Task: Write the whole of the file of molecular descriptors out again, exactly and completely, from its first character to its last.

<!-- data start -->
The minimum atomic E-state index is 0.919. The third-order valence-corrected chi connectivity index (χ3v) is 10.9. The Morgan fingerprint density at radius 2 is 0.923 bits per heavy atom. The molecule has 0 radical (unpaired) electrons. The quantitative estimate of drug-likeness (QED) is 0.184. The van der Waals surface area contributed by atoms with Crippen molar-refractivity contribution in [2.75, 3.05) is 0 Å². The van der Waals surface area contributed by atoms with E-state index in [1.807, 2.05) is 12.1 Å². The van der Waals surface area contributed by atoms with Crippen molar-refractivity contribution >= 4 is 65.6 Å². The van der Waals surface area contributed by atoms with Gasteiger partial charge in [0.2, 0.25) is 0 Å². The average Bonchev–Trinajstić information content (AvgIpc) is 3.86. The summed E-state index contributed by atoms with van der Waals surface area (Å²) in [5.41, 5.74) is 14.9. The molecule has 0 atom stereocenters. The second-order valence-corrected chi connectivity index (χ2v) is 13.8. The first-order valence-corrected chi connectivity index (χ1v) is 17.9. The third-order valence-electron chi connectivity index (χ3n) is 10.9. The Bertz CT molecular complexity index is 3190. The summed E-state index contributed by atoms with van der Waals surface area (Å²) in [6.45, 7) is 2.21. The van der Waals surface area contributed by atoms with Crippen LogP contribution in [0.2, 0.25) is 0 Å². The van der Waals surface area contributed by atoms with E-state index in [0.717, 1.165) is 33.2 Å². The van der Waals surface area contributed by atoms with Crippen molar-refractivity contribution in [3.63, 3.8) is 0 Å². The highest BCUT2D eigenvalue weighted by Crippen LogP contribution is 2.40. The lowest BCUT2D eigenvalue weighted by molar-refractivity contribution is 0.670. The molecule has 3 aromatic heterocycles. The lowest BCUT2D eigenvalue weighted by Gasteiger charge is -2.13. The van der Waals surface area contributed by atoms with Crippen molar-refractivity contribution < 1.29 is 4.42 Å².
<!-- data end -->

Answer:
The minimum atomic E-state index is 0.919. The third-order valence-corrected chi connectivity index (χ3v) is 10.9. The Morgan fingerprint density at radius 2 is 0.923 bits per heavy atom. The molecule has 0 radical (unpaired) electrons. The quantitative estimate of drug-likeness (QED) is 0.184. The van der Waals surface area contributed by atoms with Crippen molar-refractivity contribution in [2.75, 3.05) is 0 Å². The van der Waals surface area contributed by atoms with E-state index in [1.807, 2.05) is 12.1 Å². The van der Waals surface area contributed by atoms with Crippen molar-refractivity contribution >= 4 is 65.6 Å². The van der Waals surface area contributed by atoms with Gasteiger partial charge in [0.2, 0.25) is 0 Å². The average Bonchev–Trinajstić information content (AvgIpc) is 3.86. The summed E-state index contributed by atoms with van der Waals surface area (Å²) in [5.41, 5.74) is 14.9. The molecule has 0 atom stereocenters. The second-order valence-corrected chi connectivity index (χ2v) is 13.8. The first-order valence-corrected chi connectivity index (χ1v) is 17.9. The third-order valence-electron chi connectivity index (χ3n) is 10.9. The Bertz CT molecular complexity index is 3190. The summed E-state index contributed by atoms with van der Waals surface area (Å²) in [6.45, 7) is 2.21. The van der Waals surface area contributed by atoms with Crippen LogP contribution in [0.2, 0.25) is 0 Å². The van der Waals surface area contributed by atoms with E-state index in [0.717, 1.165) is 33.2 Å². The van der Waals surface area contributed by atoms with Crippen molar-refractivity contribution in [3.63, 3.8) is 0 Å². The highest BCUT2D eigenvalue weighted by Crippen LogP contribution is 2.40. The lowest BCUT2D eigenvalue weighted by molar-refractivity contribution is 0.670. The molecule has 3 aromatic heterocycles. The lowest BCUT2D eigenvalue weighted by Gasteiger charge is -2.13. The van der Waals surface area contributed by atoms with Crippen molar-refractivity contribution < 1.29 is 4.42 Å².